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I grew up going to a church building every Sunday morning. Sadly, I knew nothing about the Bible, Jesus, or the gospel. As a result, religion was intensely impersonal and quite frankly irrelevant. I treated the Christmas story with requisite respect but there was no marvel whatsoever. The nativity could not move the needle for me.

This all shifted dramatically upon my conversion. And I remember that it was quite surprising for me. In the months following my conversion some good, old Christmas hymns had made snuck onto the airwaves in the car I was riding in and I was shredded. Suddenly the story had life, texture, and relevance. Jesus, the Son of God, became man for me. All of the stories and the songs pointed to a central truth: God saves sinners! And I was (am) a sinner indeed.

Previously I had thought about the Christmas story of Advent like I might think about other stories that we watch on television during the holidays. It had its place in the “canon” of cultural entertainment and consumption. But, upon seeing Christ through the eyes of faith I realized in fact that he loved me and came for me. As Paul writes in Galatians 2, “he loved me and gave himself for me.” Those two verbs are so intensely personal.

When we think about the incarnation we think about the cross. We have to think about the fact that the cross was God’s means for dealing with us and our biggest problems. While we do not know everything about ourselves, we do know that there are within the mansions of our hearts some very dark, frightening rooms. There are places that we fear to enter in but only hear stories about. We have seen flashes of anger, selfishness, bitterness, and self-preservation that make us shudder. There are countless rooms in our hearts that are professionally decorated with such vices.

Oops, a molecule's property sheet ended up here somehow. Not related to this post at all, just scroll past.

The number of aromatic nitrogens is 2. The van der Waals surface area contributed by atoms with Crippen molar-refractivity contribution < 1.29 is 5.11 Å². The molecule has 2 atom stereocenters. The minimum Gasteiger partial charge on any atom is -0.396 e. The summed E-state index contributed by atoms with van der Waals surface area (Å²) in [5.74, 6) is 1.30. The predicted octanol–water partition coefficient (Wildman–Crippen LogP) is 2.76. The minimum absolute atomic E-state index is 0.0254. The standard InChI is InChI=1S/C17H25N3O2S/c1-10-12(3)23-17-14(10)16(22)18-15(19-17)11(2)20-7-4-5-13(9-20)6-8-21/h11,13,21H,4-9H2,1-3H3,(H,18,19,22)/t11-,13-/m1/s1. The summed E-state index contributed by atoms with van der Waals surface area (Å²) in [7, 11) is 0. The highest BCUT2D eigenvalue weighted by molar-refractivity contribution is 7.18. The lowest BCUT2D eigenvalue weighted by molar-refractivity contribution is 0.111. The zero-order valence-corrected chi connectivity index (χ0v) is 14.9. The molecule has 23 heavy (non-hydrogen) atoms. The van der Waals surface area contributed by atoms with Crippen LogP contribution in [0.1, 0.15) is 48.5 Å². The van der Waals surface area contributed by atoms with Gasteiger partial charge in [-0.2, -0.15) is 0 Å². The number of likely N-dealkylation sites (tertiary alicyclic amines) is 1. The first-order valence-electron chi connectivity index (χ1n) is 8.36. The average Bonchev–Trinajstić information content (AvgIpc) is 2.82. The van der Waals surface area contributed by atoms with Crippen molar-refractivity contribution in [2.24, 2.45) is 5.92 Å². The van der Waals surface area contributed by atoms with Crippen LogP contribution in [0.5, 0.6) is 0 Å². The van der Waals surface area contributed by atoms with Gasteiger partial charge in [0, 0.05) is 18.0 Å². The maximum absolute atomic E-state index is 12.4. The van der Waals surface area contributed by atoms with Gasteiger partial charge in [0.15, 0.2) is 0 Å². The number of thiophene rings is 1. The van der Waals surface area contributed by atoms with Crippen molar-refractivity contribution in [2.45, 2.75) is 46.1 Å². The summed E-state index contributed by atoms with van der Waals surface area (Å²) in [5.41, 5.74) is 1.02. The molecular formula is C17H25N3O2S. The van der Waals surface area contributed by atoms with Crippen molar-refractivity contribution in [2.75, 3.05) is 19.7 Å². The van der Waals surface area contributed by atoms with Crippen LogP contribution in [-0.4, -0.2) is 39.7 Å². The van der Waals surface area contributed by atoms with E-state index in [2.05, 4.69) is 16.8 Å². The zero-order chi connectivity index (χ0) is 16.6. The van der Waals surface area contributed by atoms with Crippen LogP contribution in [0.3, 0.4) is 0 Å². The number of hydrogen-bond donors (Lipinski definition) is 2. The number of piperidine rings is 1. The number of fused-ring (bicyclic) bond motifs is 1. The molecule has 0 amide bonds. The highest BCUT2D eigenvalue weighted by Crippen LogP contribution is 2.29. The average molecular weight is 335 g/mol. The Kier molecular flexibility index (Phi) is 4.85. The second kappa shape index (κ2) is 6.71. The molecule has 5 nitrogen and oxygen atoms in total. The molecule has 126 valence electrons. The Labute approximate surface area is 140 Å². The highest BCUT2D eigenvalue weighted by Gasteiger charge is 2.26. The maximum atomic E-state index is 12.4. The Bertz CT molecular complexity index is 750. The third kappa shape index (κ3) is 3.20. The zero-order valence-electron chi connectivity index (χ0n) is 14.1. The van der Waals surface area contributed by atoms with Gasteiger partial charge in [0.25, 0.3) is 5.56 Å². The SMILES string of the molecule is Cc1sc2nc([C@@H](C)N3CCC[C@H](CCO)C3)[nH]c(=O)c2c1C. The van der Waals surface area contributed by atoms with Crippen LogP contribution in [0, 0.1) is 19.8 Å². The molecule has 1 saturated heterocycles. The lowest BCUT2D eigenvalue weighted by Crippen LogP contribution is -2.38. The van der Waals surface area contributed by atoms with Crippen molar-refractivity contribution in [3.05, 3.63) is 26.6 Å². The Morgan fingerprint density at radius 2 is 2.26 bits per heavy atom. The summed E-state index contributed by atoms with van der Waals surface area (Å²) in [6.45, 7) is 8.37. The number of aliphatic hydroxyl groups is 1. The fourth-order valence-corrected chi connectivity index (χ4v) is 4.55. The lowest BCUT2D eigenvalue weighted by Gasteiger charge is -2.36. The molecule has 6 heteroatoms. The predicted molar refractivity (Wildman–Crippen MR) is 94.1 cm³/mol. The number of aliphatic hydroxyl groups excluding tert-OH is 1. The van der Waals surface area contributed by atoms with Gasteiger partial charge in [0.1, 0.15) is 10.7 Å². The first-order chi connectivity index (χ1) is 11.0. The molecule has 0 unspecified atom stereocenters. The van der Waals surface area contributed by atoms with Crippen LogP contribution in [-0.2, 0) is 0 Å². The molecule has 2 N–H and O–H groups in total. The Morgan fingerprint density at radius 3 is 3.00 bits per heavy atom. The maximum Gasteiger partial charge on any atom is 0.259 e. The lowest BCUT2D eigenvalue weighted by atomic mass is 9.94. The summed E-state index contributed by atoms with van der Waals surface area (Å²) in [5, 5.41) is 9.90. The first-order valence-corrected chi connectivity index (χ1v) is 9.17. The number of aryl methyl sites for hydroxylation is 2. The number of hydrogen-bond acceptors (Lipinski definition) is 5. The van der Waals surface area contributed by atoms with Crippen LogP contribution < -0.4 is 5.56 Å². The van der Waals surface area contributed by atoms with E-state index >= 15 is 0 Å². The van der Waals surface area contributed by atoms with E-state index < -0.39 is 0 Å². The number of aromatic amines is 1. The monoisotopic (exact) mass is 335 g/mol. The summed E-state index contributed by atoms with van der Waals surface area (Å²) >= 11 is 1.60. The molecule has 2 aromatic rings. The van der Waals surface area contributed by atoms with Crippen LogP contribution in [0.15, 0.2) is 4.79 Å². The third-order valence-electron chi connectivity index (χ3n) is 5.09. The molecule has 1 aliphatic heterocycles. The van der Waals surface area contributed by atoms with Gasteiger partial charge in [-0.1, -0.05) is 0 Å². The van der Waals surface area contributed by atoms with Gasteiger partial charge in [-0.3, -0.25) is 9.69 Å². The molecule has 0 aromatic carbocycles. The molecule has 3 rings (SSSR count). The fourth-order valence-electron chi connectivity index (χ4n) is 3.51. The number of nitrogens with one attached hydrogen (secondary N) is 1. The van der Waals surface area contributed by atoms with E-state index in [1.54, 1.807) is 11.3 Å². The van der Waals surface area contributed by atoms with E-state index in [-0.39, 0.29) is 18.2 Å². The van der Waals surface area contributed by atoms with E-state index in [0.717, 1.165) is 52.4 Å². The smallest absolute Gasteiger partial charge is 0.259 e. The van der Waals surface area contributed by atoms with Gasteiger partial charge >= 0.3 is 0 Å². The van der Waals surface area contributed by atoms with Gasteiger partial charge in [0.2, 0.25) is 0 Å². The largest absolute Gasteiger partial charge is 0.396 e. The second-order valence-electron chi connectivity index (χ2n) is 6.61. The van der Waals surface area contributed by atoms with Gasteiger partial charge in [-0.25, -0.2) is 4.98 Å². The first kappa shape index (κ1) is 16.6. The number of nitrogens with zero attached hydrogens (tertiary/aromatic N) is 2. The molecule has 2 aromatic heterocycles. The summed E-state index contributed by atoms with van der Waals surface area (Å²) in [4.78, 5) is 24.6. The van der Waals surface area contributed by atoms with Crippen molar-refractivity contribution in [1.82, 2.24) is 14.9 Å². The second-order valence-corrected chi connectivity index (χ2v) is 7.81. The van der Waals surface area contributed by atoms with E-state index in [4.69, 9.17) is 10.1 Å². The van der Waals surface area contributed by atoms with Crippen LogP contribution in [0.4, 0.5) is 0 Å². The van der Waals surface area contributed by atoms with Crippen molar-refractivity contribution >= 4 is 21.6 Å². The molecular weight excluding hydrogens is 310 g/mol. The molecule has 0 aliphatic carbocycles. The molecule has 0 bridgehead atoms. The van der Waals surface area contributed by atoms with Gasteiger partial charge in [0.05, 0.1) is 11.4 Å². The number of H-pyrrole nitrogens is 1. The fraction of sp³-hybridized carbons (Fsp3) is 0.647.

God knows everything about all of that. He knows what we have done and what we are capable of doing. He knows it all. And yet he loves us and gave himself for us.

Some might say, “What kind of love is this that knows about such wickedness and yet still loves? How can anyone love a monster?”

That’s just the thing—this intimate knowledge is accompanied by infinite love. To truly love you have to sacrifice, you have to give. This is the nature of true love, isn’t it? Love gives. Love shares. Love blesses. Here we are reminded that God set his love upon someone like me. Jesus gave himself for me. This is a redemptive love. It is a love that sees, acknowledges, and acts based upon our own personal brokenness.

When these two truths come rushing to the fore we see that God knows everything about us (he knows us to the core, that is intimately) and yet at the same time he loves us to the end  (he loves us redemptively, that is infinitely). Friends, this is so personal, so powerful!

How many can say that they have friends that truly know everything about them but yet love them anyway? To have such a relationship is truly a rare blessing. However, this is the very core of the Christian gospel: God knows everything about us and yet still loves us through it all. We have never had such a friend nor will we ever. It is love from another land! It is a bond conceived of and secured in the counsel room of the Triune God.

This Christmas season please remember that the story of Jesus’s birth is more than just a story for people “out there.” It is a  Little wonder then that the Apostle Paul breaks out into praise in the middle of a letter to a church. He writes with such devotion and delight. He was moved by the glorious truth of the incarnation: “he loved me and gave himself for me.” Let yourself today be moved by the personal and powerful truth of the gospel.

[Image via Shutterstock]

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